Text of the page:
Garbus’s father, for the record, is a fearsome civil rights lawyer. His greatest hits include defending Lenny Bruce against an obscenity charge, and helping author Peter Matthiessen win a libel case in the 1980s which did much to tip the legal balance in favour of publishers and journalists. The judge in that trial ruled for the “freedom to develop a thesis, conduct research in an effort to support the thesis, and to publish an entirely one-sided view of people and events.”

Interesting words. Some might say that’s a neat summation of Harry & Meghan itself. Especially the “entirely one-sided view of people and events” bit.

Which brings us to: Oh dear, What Have They Done? Well, they have mightily cheesed off a lot of people, mostly on the right of the political divide and what you might call the gammon side of the culture wars (those red-faced blokes who throw the word ‘woke’ around as an insult). Giving two fingers to that shower isn’t a bad thing, but it won’t do the royal couple much good in the long run.

Tory MPs Bob Seely and Guy Opperman are among those who have taken umbrage. Opperman has called for a boycott of Netflix – what? I’m only halfway through Ozark! – while Seely is in a right old seethe and is proposing a private members bill to strip the couple of their royal titles. He wants to amend something called the 1917 Titles Deprivation Act, cooked up to deal with those aristos who backed Germany in the First World War.

Bit steep Bob, surely? He doesn’t think so. For him, Prince Harry has crossed a line. “This is a political issue,” he has said. “As well as trashing his family and monetising his misery for public consumption, he is also attacking some important institutions in this country.”

How strong the attack is and how much damage it inflicts depends on who is watching, I suppose, and how much they care. Figures released by Netflix on Friday showed 2.4 million people watched the first episode, twice the number who watched the new series of The Crown. Meanwhile market research company Mintel puts the number of UK households with Netflix subscriptions at just over 17 million which, if you assume those households conform to the 2.4 people rule, means around 40 million people at least have access to the show.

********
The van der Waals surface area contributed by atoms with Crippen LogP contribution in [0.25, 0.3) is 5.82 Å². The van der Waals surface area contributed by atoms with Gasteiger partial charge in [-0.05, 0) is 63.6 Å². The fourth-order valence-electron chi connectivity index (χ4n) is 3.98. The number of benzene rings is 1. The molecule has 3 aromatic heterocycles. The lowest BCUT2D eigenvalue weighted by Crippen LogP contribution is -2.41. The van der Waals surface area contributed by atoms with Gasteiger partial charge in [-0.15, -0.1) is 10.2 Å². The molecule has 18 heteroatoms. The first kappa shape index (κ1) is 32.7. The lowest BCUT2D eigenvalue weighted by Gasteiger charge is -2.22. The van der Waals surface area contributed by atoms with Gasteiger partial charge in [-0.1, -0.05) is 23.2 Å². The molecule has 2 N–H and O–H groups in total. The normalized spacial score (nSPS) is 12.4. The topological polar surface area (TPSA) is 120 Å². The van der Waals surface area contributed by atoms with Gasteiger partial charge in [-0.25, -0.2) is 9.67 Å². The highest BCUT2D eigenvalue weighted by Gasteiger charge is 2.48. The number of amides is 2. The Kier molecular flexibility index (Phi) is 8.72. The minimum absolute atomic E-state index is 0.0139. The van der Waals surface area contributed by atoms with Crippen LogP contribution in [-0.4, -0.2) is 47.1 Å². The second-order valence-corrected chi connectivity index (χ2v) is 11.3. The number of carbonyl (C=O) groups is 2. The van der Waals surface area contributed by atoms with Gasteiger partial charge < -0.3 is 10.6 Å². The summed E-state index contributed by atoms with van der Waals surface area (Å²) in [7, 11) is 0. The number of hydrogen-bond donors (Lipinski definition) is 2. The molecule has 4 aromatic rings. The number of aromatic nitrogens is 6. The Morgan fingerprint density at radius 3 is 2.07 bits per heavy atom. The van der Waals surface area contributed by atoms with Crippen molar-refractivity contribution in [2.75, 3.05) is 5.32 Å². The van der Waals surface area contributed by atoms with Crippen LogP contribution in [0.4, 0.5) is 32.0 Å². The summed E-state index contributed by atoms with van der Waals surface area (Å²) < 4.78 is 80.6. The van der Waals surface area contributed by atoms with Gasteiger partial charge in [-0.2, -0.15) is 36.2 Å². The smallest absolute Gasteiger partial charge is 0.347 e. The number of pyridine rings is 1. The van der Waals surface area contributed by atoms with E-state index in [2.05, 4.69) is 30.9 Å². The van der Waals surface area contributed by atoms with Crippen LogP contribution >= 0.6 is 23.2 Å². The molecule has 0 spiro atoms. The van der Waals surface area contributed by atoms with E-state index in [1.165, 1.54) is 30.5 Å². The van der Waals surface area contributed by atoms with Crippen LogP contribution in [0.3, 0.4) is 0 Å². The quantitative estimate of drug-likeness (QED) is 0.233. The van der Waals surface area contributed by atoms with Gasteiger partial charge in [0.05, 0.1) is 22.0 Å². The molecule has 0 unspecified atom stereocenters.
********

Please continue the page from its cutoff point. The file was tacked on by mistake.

And who are they? Research in the US finds the typical Netflix watcher to be a liberal, suburban Millennial with modest educational achievements who is slightly more likely to be female. The Netflix shows Ms Average Viewer most likes to watch are Stranger Things (a mash-up of every 1980s horror film ever made), Bridgerton (saucy goings-on in an alternative, Regency-era London) and The Witcher (think Game Of Thrones-meets-Conan The Barbarian but with worse dialogue).

That puts some meat into the demographic pie – but throw it all in the air and you’re still left with a potential viewership which is anything between a whopping two-thirds of the British population and a couple of million Harry Potter fans who think if it’s got a prince in it then it’ll also have wizards, dragons and a Kate Bush song.

There are more episodes to come, of course, so it’s safe to assume the juiciest stuff is in the second ‘volume’. And there are certainly serious issues to be raised. The death threats, for example, the implied sexism of the royal set-up, and the overtly racist tone of much of the press coverage. That now notorious “(Almost) Straight Outta Compton” headline from a 2016 Mail Online article makes a disagreeable appearance early in the first episode.

The Duke and Duchess of Sussex are winning few new friends with their weird and rather risible documentary. But there is value in it, and the establishment reaction on this side of the Pond tells us the reflection we see in the mirror they’re holding up is perhaps only a little distorted.